So, it’s been a year already since my Gloomhaven solo review, where has that time gone? Considering it is my all-time favourite game it hasn’t hit the table once in the last year. Why? Because it is my favourite game, that’s why!
Okay, that might sound a bit contradictory but it’s true. Gloomhaven only comes out to play when I know I can leave it set up for some time. I like to play several scenarios, one after the other, and I like to savour the moment, taking my time and immersing myself into the game. This last year the opportunity just hasn’t presented itself, certainly not for solo play, but I remain ever hopeful.
The fact I haven’t played it hasn’t changed how I feel about the game, and I know that when it does come off the shelf it will be like meeting an old friend, having a few beers, and reliving the good times. The characters, and the stories I have created for them (all in my mind of course!), will come alive again, and the world into which they adventure will continue to surprise.
Delicious choices will be presented every time one of them levels up – the tactical deckbuilding never fails to enthral me – and the battles will demand my full attention so that nothing goes awry. And what battles they are. Juicy choices as I ponder the cards. Intense moments when I open a door. The excitement as a plan succeeds. The shock as my favourite character goes down under a barrage of blows, my fists pumping the air in denial and thirst for vengeance. This is a game that lets you ride a crest of emotions and leaves you tired and mentally exhausted in your chair and yet still begging for more.
Yes, it has its faults, more so solo, such as the lengthy set-up time and the amount of admin you’ll be doing (sorting decks, levelling up, etc.). The movement and attacks of the bad guys can also take some getting used to, and it’s easy to make mistakes when you’re still learning (or coming back to the game after a good break), but the pros far out way these few minor things.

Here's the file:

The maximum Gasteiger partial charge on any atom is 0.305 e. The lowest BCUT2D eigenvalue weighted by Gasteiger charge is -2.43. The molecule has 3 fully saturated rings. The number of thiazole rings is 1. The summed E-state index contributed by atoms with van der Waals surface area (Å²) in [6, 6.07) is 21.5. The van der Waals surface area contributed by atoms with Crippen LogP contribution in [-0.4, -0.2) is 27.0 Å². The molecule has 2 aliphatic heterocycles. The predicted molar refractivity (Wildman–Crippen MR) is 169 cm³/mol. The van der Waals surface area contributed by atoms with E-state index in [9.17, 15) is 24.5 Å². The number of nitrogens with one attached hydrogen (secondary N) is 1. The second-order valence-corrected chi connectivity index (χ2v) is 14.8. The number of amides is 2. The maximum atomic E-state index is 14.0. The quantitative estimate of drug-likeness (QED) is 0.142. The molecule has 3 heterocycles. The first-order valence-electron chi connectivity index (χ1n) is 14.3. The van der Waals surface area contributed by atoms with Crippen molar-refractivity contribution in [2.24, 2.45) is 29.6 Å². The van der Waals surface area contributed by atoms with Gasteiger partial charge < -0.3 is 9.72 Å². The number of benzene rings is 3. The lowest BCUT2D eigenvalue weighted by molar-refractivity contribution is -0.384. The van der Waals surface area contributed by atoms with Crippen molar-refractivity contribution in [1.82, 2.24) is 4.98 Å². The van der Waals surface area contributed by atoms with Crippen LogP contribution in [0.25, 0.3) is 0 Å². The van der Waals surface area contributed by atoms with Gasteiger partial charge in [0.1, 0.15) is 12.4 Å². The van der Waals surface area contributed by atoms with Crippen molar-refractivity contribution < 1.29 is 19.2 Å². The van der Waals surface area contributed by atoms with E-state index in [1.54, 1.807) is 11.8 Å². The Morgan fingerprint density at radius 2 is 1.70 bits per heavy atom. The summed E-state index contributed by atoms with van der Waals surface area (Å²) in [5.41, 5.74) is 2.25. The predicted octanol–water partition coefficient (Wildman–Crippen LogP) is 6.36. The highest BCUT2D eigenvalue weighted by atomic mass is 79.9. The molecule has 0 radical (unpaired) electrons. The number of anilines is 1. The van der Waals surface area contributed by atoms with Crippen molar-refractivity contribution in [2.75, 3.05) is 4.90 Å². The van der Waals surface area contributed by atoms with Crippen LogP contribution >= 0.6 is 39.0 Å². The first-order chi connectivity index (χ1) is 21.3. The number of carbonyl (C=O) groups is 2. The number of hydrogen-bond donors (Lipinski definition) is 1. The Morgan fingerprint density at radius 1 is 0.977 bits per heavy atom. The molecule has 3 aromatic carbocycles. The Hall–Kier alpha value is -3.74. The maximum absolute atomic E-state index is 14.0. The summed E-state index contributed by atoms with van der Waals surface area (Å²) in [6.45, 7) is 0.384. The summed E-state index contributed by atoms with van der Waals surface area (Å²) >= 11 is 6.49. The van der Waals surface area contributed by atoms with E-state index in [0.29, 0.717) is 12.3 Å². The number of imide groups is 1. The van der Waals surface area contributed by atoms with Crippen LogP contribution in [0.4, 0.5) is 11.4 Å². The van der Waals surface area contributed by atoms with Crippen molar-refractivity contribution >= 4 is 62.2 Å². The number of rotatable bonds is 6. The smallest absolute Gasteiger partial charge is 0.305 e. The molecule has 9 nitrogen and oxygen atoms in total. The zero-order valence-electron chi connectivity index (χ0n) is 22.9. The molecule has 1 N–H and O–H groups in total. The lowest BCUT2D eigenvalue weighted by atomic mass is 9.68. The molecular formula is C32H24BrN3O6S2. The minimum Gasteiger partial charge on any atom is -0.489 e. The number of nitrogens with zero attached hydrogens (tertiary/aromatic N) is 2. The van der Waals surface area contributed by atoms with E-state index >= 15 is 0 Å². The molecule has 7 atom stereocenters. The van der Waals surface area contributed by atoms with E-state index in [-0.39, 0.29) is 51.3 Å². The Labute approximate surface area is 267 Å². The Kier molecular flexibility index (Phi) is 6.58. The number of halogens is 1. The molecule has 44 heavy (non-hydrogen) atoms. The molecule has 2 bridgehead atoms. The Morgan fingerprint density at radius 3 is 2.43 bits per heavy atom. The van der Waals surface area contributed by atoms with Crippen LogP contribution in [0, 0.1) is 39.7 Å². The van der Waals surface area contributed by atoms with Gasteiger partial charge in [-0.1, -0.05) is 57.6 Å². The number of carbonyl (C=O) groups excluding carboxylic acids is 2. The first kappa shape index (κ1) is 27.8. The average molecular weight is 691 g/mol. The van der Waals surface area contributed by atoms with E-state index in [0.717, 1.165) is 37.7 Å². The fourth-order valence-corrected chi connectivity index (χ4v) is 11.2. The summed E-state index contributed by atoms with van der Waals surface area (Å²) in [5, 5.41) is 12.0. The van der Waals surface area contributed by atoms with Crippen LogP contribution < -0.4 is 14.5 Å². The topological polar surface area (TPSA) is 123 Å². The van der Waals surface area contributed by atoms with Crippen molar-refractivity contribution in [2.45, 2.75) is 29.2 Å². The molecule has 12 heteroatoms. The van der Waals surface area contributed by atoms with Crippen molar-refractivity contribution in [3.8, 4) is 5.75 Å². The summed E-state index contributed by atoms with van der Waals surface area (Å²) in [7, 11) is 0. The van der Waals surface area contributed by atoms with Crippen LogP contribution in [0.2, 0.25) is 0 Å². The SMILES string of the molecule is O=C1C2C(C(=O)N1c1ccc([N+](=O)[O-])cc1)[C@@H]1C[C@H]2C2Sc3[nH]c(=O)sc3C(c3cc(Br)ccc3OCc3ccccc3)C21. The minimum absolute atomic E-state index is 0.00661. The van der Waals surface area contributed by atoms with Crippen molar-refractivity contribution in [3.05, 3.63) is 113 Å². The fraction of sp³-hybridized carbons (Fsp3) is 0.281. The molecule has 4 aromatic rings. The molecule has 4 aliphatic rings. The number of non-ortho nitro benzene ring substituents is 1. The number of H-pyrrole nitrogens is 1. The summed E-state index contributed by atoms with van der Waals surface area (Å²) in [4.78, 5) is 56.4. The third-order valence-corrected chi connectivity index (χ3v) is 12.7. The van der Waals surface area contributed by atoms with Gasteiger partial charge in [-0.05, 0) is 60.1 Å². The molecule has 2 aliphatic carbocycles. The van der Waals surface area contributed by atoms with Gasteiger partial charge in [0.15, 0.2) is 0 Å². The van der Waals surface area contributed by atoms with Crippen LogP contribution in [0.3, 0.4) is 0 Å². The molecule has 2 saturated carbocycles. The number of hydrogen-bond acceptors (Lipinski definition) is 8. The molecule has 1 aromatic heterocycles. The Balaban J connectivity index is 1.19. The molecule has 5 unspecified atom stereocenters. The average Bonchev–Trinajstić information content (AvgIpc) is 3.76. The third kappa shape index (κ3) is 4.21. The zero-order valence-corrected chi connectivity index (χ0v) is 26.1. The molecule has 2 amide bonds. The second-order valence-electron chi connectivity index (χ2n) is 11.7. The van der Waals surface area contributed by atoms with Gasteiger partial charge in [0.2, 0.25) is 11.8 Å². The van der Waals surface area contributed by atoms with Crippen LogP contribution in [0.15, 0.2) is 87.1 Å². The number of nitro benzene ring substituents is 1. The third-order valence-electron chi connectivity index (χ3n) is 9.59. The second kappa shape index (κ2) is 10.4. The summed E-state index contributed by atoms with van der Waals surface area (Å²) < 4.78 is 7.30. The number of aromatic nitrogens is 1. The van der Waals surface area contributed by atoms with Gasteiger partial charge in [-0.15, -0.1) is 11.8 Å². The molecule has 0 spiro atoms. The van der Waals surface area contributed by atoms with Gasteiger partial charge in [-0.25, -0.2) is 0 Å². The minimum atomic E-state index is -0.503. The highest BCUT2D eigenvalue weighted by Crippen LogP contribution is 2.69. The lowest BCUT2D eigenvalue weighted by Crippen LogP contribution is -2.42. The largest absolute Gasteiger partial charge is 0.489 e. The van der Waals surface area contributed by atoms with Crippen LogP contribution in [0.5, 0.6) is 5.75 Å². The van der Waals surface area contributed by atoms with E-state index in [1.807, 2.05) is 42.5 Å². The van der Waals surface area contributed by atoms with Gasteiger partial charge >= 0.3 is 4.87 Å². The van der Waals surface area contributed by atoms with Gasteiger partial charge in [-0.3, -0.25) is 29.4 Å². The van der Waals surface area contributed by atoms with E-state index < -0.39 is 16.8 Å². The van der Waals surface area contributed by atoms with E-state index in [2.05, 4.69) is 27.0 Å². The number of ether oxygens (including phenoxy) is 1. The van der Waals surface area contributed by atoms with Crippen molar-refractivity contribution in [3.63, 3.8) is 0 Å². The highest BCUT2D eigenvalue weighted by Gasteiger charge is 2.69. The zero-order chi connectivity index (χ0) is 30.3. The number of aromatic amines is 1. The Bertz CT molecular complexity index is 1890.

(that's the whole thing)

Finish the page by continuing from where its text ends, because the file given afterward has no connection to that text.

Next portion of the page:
And then there’s Gloomhaven: Jaws of the Lion, a kind of Gloomhaven Lite, which eases you into the mechanisms and does away with the map tiles, instead scenarios are played out on the scenario book itself, much reducing the set-up and storage hassle of its big brother. So, for all those who love tactical battles, RPGs, and dungeon crawlers, there really is no reason for you not to have a copy of this game – Gloomhaven or Gloomhaven Lite – and best of all there’s another iteration on the horizon, Frosthaven, which might prove to be the Daddy of them both; I await with bated breath!
Finally, I am asked the question why I’ve only ever played solo. At the time I bought it nearly everything I played was solo, and so off I went into the campaign, alone, but armed with a mighty imagination. In more recent times my daughter has become my gaming buddy, and now I find I can’t sit down to play anything solo because a little voice chirps up that she wants to play too (okay, it’s a mighty loud and often insistent voice, and she hasn’t chirped since she was about 2!). So, you’d think I’d have introduced her to my favourite game and shared with her the wonderous things it holds…?
No chance! There’s no way I’m letting her into the beloved world I have created, playing the characters all wrong and changing their decks so that they play totally different. Start a campaign afresh, what, are you out of your mind? I don’t want to know what would have happened if I’d done X instead of Y, not until the campaign has been completed and maybe not even then. And then what about revealing cards I’ve yet to come across in my campaign? Nooooooo!!!
Gloomhaven is my baby. The world is my world, and the characters all have the personalities that I gave them. They have grown as the game has developed – yes, I even keep a book highlighting how they react and make their decisions (Come on, bet I’m not the only one…. am I?). This ownership of the world is what has kept me playing solo, it’s also what makes this game great.
Knowing what I know now, would I still have bought it? Duh, yeah!
Will it remain in my collection? Why do I ask such silly questions – of course it will, forever and a day!
One Year On – Gloomhaven is still at the top of the BGG charts and for good reason. It still feels fresh, with its distinctive tactical combat, unique characters, and immersive world, and may only fall from its mantle when Frosthaven releases. Personally, I can’t sing its praises loud enough and though I don’t play nearly as much as I would like, it’s still the one game I’d save if the house caught fire, though carrying it might be the death of me!